Wednesday's lead editorial, "A Libby Verdict," included this vague reference to the heart of the case, the question of who actually leaked Valerie Plame's name and CIA employment to columnist Robert Novak (it wasn't Libby): "What we still do not know is whether a government official used Ms. Wilson's name despite knowing that she worked undercover. That is a serious offense, which could have put her and all those who had worked with her in danger. We also do not understand why the federal prosecutor, Patrick Fitzgerald, chose to wage war with the news media in assembling his case, going so far as to jail a Times reporter, Judith Miller, for refusing to reveal the name of a confidential source."
Why doesn't the Times' editorial page name the "government official" who actually leaked Plame's name? That would be Richard Armitage, former deputy secretary of state under Colin Powell an administration critic and the opposite of a White House henchman. If leaking Plame's name truly was a "serious offense," why not name the person who did the leaking? Or perhaps that would have distracted the Times from its real target - the Bush administration's Iraq policy.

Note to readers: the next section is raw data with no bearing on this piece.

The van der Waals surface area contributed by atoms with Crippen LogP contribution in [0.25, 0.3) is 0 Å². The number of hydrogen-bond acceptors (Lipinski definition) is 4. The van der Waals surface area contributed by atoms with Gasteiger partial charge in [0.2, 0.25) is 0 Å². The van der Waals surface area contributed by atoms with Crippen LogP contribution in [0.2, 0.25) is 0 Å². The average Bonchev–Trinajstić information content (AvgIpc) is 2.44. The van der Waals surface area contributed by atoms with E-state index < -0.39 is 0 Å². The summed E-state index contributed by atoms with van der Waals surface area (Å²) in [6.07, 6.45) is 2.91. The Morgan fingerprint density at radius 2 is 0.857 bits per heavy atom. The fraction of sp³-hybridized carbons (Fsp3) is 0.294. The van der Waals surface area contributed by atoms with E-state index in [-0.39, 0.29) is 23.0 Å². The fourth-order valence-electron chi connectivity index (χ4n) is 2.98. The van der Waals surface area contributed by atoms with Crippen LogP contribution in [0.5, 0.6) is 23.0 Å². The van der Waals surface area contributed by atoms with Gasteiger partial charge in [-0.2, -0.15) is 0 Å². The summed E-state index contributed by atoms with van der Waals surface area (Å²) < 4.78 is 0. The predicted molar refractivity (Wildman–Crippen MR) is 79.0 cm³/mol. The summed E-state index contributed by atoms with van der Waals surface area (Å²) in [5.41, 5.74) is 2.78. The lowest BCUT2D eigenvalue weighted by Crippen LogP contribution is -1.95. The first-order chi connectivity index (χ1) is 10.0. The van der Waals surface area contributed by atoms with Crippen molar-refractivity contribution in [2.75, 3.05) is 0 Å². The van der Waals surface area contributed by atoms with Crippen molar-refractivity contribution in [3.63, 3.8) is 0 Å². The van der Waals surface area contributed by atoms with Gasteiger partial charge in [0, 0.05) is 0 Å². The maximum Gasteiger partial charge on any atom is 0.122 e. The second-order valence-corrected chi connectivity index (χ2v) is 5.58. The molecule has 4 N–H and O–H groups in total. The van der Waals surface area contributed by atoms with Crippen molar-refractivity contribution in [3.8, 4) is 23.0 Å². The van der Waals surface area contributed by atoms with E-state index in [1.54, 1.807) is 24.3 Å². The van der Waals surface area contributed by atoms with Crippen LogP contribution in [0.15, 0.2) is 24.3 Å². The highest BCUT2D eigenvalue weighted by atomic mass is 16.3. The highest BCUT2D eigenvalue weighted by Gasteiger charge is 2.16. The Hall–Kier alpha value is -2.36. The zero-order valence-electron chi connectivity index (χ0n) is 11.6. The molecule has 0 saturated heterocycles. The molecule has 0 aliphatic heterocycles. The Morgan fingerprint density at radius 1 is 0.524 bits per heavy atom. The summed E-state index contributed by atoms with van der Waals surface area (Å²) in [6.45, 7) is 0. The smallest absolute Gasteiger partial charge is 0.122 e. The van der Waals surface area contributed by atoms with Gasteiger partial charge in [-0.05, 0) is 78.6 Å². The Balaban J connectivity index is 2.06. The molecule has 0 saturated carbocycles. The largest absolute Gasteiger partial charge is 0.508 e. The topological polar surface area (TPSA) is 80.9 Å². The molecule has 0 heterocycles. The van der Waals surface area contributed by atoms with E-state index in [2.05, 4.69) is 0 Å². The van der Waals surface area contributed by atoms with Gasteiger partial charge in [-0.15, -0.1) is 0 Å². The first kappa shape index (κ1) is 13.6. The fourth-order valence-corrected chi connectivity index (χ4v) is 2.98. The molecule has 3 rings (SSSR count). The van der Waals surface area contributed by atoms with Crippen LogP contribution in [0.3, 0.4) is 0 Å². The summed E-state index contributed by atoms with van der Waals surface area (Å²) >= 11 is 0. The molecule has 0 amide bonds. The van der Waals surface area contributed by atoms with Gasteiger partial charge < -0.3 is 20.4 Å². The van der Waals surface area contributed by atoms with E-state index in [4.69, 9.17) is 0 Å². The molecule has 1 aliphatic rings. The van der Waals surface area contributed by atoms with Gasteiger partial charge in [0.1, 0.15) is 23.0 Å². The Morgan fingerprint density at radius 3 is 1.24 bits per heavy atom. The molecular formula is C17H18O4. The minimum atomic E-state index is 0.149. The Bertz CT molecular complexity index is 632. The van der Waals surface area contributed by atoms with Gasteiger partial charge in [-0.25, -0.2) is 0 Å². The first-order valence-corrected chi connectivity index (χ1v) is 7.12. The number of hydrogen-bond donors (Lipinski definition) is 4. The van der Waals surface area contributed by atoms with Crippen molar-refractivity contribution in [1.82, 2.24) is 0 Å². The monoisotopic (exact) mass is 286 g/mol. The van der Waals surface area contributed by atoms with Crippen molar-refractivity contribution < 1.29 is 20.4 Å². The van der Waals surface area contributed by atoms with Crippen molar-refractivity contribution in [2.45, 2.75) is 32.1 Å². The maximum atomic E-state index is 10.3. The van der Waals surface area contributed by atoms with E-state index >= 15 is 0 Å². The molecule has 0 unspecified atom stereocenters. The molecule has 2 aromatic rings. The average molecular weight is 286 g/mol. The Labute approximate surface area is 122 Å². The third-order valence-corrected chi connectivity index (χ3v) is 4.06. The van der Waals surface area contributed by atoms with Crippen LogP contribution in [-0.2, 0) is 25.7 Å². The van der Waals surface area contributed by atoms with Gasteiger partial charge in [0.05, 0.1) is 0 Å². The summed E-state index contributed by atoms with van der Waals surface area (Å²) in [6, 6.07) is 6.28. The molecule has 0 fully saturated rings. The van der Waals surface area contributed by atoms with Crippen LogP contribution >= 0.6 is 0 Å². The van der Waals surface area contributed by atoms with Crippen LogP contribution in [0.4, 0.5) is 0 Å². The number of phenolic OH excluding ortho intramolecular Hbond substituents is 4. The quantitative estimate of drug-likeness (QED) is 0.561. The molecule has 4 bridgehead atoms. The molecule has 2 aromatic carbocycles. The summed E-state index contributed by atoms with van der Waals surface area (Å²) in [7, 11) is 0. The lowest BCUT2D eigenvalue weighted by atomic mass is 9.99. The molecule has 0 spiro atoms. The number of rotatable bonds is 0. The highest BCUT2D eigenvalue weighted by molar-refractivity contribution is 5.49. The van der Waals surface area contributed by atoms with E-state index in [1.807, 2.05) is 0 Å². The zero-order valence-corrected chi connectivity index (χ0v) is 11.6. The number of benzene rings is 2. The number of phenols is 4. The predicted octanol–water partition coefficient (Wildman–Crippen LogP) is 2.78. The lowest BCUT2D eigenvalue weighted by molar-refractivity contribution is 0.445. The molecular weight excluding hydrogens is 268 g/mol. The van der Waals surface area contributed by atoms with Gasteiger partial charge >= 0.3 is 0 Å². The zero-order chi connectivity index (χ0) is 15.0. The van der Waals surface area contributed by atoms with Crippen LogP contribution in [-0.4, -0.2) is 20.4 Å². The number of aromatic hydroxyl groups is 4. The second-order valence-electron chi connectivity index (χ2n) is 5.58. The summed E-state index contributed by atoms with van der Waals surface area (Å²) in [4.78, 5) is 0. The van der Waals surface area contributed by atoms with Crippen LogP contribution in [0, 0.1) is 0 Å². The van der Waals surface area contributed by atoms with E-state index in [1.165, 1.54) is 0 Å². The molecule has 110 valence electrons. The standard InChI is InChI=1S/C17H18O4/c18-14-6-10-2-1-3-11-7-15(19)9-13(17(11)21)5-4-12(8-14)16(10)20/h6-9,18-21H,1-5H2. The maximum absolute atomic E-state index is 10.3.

The Washington Post editorial page had a more balanced, pox-on-all-their-houses take on the Plame name game, and carried the subhead "The serious consequences of a pointless Washington scandal."